Emulating brains to improve businesses, differing perspectives on what cryptography is, the story of urban planner Robert Moses, and Prism and The Californian Ideology.
Quote of the week
Digital communities are a perfect hallucinatory cocktail of hyper-tech building and idealised nature.
Articles of the week
- What the Digital Brains of the Future Might Be Like
Alexis Madrigal interviews Jeff Hawkins, entrepreneur and neuroscience buff, on his new company Grok and how to help businesses automate some of their processes by emulating the human brain.
- Is Cryptography Engineering or Science?
Bruce Schneier on two conceptions of cryptography – the theoretical, mathematical component in which cryptographic algorithms are developed, and the implementation of these algorithms as usable products. As he sees it, “the world needs security engineers even more than it needs cryptographers. We’re great at mathematically secure cryptography, and terrible at using those tools to engineer secure systems.”
- In the footsteps of Robert Moses
On a road trip and discovering the work and impact of Robert Moses, the power-hungry “quasi-dictator” of New York City urban planning from the Great Depression to the post-WWII years.
- “Prism is the dark side of design thinking”
Sam Jacobs on design thinking’s effects on digital culture, and our understanding of public and private, looking in particular at Prism as an example of the inversion of what the openness of digital culture set out to accomplish.
- The Californian Ideology
We stumbled upon this essay by English media theorists Richard Barbrook and Andy Cameron of the University of Westminster via Sam Jacob’s article. Written in 1995, it’s a description of the thinking of Silicon Valley as “a fatalistic vision of the natural and inevitable triumph of the hi-tech free market – a vision which is blind to racism, poverty and environmental degradation and which has no time to debate alternatives.” More than 20 years later, the analysis seems more on point then ever.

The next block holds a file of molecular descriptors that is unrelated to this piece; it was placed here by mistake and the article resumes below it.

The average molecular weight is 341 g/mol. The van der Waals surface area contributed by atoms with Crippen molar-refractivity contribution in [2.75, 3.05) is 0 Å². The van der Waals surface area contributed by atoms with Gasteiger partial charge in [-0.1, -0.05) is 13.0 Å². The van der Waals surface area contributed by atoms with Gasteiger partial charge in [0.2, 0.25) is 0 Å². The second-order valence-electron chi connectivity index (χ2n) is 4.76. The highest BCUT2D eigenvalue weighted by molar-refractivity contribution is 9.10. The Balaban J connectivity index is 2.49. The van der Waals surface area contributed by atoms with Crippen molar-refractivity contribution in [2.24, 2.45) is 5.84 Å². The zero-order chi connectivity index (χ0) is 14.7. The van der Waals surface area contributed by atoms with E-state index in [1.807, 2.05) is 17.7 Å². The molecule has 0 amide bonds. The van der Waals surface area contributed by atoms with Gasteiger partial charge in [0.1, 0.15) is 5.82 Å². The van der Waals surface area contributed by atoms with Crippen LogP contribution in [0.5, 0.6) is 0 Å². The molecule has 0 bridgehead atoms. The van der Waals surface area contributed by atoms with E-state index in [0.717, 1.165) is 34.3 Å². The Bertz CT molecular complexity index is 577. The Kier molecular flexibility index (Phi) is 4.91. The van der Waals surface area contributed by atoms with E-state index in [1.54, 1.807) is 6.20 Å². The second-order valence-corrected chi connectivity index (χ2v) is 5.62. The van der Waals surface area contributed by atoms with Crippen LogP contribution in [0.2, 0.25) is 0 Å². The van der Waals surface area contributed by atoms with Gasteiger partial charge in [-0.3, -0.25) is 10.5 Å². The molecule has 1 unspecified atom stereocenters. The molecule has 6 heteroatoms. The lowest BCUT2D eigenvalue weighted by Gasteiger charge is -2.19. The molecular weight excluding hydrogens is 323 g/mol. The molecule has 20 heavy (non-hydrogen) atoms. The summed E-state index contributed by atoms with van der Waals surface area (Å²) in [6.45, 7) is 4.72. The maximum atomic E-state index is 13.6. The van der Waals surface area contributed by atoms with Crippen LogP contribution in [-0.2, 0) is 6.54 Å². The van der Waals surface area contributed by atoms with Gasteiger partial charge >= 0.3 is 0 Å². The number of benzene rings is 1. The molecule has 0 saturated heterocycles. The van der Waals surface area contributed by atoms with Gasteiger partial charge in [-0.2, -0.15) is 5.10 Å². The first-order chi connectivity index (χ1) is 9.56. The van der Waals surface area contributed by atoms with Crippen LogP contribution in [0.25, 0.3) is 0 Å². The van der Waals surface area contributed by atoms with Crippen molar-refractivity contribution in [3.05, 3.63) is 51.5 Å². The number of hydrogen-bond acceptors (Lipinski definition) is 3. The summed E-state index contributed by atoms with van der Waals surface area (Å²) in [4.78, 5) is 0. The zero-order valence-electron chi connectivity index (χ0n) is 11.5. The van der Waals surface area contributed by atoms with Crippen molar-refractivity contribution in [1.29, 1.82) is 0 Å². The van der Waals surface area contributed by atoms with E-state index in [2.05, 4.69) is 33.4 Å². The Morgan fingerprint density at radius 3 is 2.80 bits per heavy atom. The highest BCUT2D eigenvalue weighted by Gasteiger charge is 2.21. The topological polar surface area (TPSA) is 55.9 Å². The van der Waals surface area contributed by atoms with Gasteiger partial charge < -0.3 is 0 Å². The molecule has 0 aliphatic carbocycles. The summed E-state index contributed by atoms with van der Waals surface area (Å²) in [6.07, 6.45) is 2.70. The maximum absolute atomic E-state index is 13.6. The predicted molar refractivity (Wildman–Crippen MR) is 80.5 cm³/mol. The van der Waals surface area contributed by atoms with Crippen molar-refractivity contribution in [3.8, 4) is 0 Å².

Our articles of the week: why you might want to get some of your daily news from Fox, the twisted logic behind e-book publishing, an Ikea-made HD TV, democracies and internet freedom, and meme management as an emerging profession.
Quotes of the week
There are a great many bad people in the world, and if you are not offending them, you must be bad yourself.
More information does not make a more informed population.
Articles of the week
- Cory Doctorow: A Whip to Beat Us With
Author and digital rights activist Cory Doctorow sheds light on the twisted logic connecting publishers, e-books, DRM and certain platforms’ nasty habit of locking users in. For related material, see Charlie Stross’ related article on Amazon’s e-book strategy and its consequences.
- Wired UK: Ikea’s “Uppleva” integrates TVs and sound systems into furniture
Ikea is a great example of a company that knows how to extend their range of products. Their latest endeavor: making their own HD TVs. And it seems that they’ve done well on the product, too. This will be interesting to watch. On a grander scale, the company is also planning the construction of an entire neighborhood in East London.
- The Boston Globe: How democracies clamped down on the Internet
The openness of the Internet is threatened – unfortunately not only by nations and regimes that we expect to go against freedom, but also by democracies. This article is a good reminder that we can’t take the net for granted.
- Mashable: Meme Management: Meet the man who reps internet stars